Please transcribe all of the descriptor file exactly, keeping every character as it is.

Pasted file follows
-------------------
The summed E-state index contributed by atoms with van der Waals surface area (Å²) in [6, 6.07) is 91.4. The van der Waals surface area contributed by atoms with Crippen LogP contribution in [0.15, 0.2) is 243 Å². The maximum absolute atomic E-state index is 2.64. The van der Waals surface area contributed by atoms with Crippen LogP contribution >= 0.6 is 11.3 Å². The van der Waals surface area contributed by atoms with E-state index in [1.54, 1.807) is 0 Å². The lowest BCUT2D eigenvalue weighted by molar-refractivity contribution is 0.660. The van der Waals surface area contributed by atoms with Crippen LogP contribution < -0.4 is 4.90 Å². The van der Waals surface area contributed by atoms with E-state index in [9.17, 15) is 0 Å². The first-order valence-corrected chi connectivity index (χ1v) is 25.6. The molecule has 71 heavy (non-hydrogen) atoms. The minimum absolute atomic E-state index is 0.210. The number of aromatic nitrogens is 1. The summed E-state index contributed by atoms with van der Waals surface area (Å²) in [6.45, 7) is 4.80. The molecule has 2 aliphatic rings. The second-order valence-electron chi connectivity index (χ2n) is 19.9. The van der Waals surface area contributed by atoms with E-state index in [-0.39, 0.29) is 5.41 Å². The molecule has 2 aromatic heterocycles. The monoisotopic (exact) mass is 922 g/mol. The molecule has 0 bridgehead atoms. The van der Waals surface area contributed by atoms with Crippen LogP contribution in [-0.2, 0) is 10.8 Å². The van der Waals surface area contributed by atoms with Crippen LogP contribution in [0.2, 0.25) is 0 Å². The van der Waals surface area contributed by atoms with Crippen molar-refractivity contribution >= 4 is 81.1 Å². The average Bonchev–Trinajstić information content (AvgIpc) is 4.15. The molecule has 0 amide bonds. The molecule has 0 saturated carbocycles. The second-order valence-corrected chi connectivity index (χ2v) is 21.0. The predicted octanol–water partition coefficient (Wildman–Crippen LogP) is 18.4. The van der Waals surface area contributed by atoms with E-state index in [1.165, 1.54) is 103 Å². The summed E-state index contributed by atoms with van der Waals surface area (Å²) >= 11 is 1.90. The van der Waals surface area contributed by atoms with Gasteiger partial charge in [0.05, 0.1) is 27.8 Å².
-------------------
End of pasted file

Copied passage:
The summed E-state index contributed by atoms with van der Waals surface area (Å²) in [6, 6.07) is 91.4. The van der Waals surface area contributed by atoms with Crippen LogP contribution in [0.15, 0.2) is 243 Å². The maximum absolute atomic E-state index is 2.64. The van der Waals surface area contributed by atoms with Crippen LogP contribution >= 0.6 is 11.3 Å². The van der Waals surface area contributed by atoms with E-state index in [1.54, 1.807) is 0 Å². The lowest BCUT2D eigenvalue weighted by molar-refractivity contribution is 0.660. The van der Waals surface area contributed by atoms with Crippen LogP contribution < -0.4 is 4.90 Å². The van der Waals surface area contributed by atoms with E-state index in [9.17, 15) is 0 Å². The first-order valence-corrected chi connectivity index (χ1v) is 25.6. The molecule has 71 heavy (non-hydrogen) atoms. The minimum absolute atomic E-state index is 0.210. The number of aromatic nitrogens is 1. The summed E-state index contributed by atoms with van der Waals surface area (Å²) in [6.45, 7) is 4.80. The molecule has 2 aliphatic rings. The second-order valence-electron chi connectivity index (χ2n) is 19.9. The van der Waals surface area contributed by atoms with E-state index in [-0.39, 0.29) is 5.41 Å². The molecule has 2 aromatic heterocycles. The monoisotopic (exact) mass is 922 g/mol. The molecule has 0 bridgehead atoms. The van der Waals surface area contributed by atoms with Crippen LogP contribution in [-0.2, 0) is 10.8 Å². The van der Waals surface area contributed by atoms with Crippen LogP contribution in [0.2, 0.25) is 0 Å². The van der Waals surface area contributed by atoms with Crippen molar-refractivity contribution >= 4 is 81.1 Å². The average Bonchev–Trinajstić information content (AvgIpc) is 4.15. The molecule has 0 amide bonds. The molecule has 0 saturated carbocycles. The second-order valence-corrected chi connectivity index (χ2v) is 21.0. The predicted octanol–water partition coefficient (Wildman–Crippen LogP) is 18.4. The van der Waals surface area contributed by atoms with E-state index in [1.165, 1.54) is 103 Å². The summed E-state index contributed by atoms with van der Waals surface area (Å²) >= 11 is 1.90. The van der Waals surface area contributed by atoms with Gasteiger partial charge in [0.05, 0.1) is 27.8 Å².